Aila had been lying still, half on the edge of oblivion, gratefully aware of rescue but not wanting to move. She had taken one great gulp of air as Janir hauled away her attacker, but it had so abused her raw throat and achingly empty seeming lungs that after that she had breathed very slowly and carefully. She could not know how still she lay, how ghastly her bruised, blotched throat and her face, first near purple with strangulation, now slowly draining to white, looked. Janir, as he knelt beside her, seeing her so very still, apparently unbreathing, felt certain he had come too late and she was dead. He raised her up in his arms, his face pale. “Aila!” he cried, and it was a wail of despair. Arenel, who had followed Lin’s instructions and lifted Zohra up behind him, heard Janir, checked his horse and reached out for Aila’s perception. She felt the touch, his love and fear for her, and found enough strength to reassure her brother. “Praise Light, she is alive!” he told Zohra, and turned his mount in the direction of the Faring House. Mellin, meanwhile, was struggling to help Marla. He had hurled himself straight at Tamat, knowing him to be the chief danger to Marla, managing to tear the girl from Tamat’s grasp. As they fought, she had cowered back among the tress, dazed and terrified. Eventually Mellin had first slightly wounded, then disarmed Si-Mara’s lieutenant, and the man had been forced to flee, throwing curses and threats of revenge over his shoulder at the Swordsman. Despite his threats to Marla, Tamat had had to leave her behind him, after all. She was so terrified, though, and near-hysterical with grief for Aila, that she was quite unable to distinguish friend from foe. When Mellin tried to lift her on to his horse and take her to safety, she struggled frantically, beating her fists on his chest, screaming with fear and anguish. Mellin gave up trying to get her on the horse. Instead he held her closely against him, gentling her. Quietly and patiently he spoke calming words to her, calling her by name, telling her who he was, until at last his familiar voice broke through her terror, and reached her. Then she quieted and listened to his reassurances and let him lift her on to the horse. He mounted behind her, looked round, and saw that all their enemies were routed, and Janir was tending Aila. Though anxious about her, he knew he must leave her to his cousin’s care and get the still distressed Marla back to the Faring House.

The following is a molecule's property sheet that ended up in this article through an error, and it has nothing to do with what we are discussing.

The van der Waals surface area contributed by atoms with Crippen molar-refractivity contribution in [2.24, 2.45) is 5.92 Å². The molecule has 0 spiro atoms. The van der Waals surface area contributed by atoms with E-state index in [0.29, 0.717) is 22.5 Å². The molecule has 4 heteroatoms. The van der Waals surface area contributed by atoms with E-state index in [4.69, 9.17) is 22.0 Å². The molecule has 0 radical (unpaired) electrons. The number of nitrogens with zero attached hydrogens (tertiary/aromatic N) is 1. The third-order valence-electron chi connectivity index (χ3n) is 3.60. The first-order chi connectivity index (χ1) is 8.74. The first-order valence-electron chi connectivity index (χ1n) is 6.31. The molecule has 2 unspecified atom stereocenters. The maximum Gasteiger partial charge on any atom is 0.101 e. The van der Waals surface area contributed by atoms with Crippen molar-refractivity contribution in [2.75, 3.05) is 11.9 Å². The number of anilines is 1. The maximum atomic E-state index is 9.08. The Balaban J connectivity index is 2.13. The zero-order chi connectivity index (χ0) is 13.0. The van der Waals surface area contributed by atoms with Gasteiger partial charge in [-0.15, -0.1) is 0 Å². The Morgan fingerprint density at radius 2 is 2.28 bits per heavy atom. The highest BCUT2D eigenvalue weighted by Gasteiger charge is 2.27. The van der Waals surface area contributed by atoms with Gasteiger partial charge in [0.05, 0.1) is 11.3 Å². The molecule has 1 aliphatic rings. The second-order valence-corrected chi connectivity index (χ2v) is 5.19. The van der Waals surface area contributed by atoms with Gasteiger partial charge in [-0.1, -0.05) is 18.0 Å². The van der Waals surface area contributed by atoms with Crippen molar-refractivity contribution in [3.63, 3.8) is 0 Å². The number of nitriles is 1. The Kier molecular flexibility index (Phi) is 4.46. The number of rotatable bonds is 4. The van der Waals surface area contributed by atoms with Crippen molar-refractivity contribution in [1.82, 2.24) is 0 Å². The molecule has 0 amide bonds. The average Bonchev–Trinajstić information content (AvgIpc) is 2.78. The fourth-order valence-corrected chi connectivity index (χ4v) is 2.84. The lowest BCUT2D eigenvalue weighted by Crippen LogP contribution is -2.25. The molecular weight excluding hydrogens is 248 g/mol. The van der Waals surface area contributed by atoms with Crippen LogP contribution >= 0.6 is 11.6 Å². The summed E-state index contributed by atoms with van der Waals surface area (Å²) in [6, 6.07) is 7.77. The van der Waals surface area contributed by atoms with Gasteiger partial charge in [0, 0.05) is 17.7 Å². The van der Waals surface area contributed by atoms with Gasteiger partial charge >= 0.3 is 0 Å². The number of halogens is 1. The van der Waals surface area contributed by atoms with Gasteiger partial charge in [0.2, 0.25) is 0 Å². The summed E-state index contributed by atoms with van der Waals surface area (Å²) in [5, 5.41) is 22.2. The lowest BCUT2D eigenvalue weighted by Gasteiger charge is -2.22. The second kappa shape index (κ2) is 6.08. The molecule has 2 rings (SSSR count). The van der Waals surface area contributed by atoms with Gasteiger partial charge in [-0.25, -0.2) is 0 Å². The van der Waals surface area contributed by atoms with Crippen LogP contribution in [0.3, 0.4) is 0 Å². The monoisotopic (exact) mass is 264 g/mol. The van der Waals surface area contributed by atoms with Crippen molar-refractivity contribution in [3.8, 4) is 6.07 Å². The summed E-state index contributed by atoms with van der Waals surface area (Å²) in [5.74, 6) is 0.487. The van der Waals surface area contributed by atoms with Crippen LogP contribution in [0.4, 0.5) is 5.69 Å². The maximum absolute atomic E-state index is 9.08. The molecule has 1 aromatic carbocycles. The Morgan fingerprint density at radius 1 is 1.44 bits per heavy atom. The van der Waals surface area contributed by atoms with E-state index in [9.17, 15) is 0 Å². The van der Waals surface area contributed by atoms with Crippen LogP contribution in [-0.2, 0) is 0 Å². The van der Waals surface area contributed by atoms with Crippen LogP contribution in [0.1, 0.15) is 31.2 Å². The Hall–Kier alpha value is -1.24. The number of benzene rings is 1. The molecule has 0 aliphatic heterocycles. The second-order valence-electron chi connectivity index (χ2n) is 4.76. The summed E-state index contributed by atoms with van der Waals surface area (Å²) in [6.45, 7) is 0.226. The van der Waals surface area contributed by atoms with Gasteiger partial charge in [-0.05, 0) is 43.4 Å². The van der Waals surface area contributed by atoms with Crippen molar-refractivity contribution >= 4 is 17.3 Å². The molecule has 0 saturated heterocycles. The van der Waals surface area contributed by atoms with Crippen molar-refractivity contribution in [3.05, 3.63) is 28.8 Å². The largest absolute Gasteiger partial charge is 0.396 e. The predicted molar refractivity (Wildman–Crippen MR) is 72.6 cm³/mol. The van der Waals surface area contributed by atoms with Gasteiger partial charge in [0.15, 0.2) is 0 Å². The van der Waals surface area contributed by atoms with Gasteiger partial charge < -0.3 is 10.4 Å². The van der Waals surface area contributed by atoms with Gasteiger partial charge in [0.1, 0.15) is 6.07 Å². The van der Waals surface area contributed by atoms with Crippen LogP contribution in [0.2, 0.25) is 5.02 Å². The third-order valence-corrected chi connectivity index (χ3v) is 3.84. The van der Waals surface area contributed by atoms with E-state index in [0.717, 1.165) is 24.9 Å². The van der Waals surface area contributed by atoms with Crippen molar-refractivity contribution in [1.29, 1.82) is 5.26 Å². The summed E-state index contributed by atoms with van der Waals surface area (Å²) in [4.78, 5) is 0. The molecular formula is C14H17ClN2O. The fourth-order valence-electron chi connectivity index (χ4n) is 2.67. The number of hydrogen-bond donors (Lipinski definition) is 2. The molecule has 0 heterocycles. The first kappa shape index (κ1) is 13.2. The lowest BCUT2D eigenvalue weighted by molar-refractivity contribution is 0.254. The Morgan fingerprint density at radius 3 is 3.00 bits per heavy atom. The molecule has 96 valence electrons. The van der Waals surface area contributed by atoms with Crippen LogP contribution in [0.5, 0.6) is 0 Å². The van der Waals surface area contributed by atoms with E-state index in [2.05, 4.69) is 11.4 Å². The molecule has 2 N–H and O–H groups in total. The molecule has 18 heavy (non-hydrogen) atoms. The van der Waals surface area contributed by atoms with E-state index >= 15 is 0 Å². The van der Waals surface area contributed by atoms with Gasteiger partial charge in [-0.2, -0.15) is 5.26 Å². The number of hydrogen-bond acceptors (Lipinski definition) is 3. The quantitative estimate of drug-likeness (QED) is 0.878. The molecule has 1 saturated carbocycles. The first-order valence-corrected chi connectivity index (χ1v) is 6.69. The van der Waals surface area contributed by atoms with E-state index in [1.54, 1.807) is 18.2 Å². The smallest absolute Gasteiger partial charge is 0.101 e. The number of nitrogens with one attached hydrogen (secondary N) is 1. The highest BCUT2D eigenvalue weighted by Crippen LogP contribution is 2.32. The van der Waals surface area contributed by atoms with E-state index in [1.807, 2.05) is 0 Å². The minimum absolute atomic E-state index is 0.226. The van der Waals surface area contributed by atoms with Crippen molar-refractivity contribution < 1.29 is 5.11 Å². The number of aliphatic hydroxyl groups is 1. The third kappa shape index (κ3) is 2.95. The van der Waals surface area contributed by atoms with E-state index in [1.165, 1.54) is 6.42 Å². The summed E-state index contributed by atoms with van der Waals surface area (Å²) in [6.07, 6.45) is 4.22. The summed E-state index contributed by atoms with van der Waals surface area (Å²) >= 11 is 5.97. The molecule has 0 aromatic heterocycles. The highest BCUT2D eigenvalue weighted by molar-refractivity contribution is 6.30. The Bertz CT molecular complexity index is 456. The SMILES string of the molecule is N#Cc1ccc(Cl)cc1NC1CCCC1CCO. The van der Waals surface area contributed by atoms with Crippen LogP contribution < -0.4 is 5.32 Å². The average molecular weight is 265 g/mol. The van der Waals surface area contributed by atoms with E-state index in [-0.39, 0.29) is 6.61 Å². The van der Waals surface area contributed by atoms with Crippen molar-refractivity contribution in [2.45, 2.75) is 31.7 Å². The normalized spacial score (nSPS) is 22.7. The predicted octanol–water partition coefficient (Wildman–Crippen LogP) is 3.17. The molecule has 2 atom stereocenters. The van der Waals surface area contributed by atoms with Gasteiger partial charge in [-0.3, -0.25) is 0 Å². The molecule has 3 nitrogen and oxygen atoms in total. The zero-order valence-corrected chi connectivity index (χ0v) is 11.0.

Aila, with an effort, snatched herself back from the edge of the faintness which tempted her to slip into it and forget, and opened her eyes. She found herself gazing into Janir’s despairing face, and felt a pang at the sorrow and hopelessness etched on it. When he saw her eyes open, though, new hope washed them away. He gave a little startled jump and exclaimed “Aila! Aila, can you hear me?” Aila tried to speak, but her throat hurt so much that she could not. She nodded her head instead, but the slight movement brought instant nausea, and Janir, seeing her need, gently leaned her over while she was very sick. When it was over, she found that she was icy cold, and trembling violently, and crying. She was only dimly aware of Janir pulling her to him, holding her tightly to try to warm her and still her trembling, yet her Healer’s mind told her, quite clearly, ‘It is the shock.’ Lin had returned from his pursuit of the attackers, and Janir, sounding close to tears himself, yet with a tone almost of triumph in his voice, told his uncle ” Oh, Lin -praise Light, Aila is alive!” “Praise Light!” Lin echoed fervently “But we must get her back to the Healers, at once.” Suddenly Aila felt Arenel’s Perception nudge hers, carrying his love and concern for her, but a welcome message too. Aiel was returning, would be at the Faring House when they arrived. “Father!” she whispered, very hoarsely “Take me to him, Janir.” “He has returned?” Lin exclaimed, thankfully. Janir lifted Aila and carried her to Redhawk. Lin took her until Janir had mounted, then lifted her up to his nephew. As he held her, Lin looked at her with deep concern, murmuring “Aila, child!” She wanted to smile at him, to comfort him, but she could not, she was still too shaken. She clung to Janir, as much for warmth as for solace, as they rode, and he held her tightly to him with one arm, murmuring a constant stream of comfort and encouragement. Aila could feel too, though she still lacked the strength to extend her Perception to them, a background of reassurance and love from Aiel and Arenel.